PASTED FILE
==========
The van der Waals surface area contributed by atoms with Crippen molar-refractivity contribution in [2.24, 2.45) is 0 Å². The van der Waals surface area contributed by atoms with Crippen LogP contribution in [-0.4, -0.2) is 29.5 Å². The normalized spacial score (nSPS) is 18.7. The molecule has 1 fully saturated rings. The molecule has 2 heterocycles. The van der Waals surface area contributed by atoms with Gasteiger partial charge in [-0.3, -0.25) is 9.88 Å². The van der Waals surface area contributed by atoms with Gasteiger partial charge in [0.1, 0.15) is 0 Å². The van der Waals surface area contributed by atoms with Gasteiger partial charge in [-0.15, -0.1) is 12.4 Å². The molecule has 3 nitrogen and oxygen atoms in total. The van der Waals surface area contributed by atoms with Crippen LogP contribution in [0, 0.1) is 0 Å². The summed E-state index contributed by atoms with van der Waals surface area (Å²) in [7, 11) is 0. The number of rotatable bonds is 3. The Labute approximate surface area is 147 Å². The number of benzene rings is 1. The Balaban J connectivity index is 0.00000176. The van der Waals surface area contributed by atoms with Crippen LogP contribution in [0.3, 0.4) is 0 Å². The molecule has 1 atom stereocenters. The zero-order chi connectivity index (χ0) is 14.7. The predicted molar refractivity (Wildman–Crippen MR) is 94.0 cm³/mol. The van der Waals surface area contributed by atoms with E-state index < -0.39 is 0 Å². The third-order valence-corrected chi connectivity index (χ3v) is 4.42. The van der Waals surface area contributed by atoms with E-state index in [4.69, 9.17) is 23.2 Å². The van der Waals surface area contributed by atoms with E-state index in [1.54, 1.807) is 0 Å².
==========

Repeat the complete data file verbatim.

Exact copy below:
The van der Waals surface area contributed by atoms with Crippen molar-refractivity contribution in [2.24, 2.45) is 0 Å². The van der Waals surface area contributed by atoms with Crippen LogP contribution in [-0.4, -0.2) is 29.5 Å². The normalized spacial score (nSPS) is 18.7. The molecule has 1 fully saturated rings. The molecule has 2 heterocycles. The van der Waals surface area contributed by atoms with Gasteiger partial charge in [-0.3, -0.25) is 9.88 Å². The van der Waals surface area contributed by atoms with Gasteiger partial charge in [0.1, 0.15) is 0 Å². The van der Waals surface area contributed by atoms with Gasteiger partial charge in [-0.15, -0.1) is 12.4 Å². The molecule has 3 nitrogen and oxygen atoms in total. The van der Waals surface area contributed by atoms with Crippen LogP contribution in [0, 0.1) is 0 Å². The summed E-state index contributed by atoms with van der Waals surface area (Å²) in [7, 11) is 0. The number of rotatable bonds is 3. The Labute approximate surface area is 147 Å². The number of benzene rings is 1. The Balaban J connectivity index is 0.00000176. The van der Waals surface area contributed by atoms with Crippen LogP contribution in [0.3, 0.4) is 0 Å². The molecule has 1 atom stereocenters. The zero-order chi connectivity index (χ0) is 14.7. The predicted molar refractivity (Wildman–Crippen MR) is 94.0 cm³/mol. The van der Waals surface area contributed by atoms with E-state index < -0.39 is 0 Å². The third-order valence-corrected chi connectivity index (χ3v) is 4.42. The van der Waals surface area contributed by atoms with E-state index in [4.69, 9.17) is 23.2 Å². The van der Waals surface area contributed by atoms with E-state index in [1.54, 1.807) is 0 Å².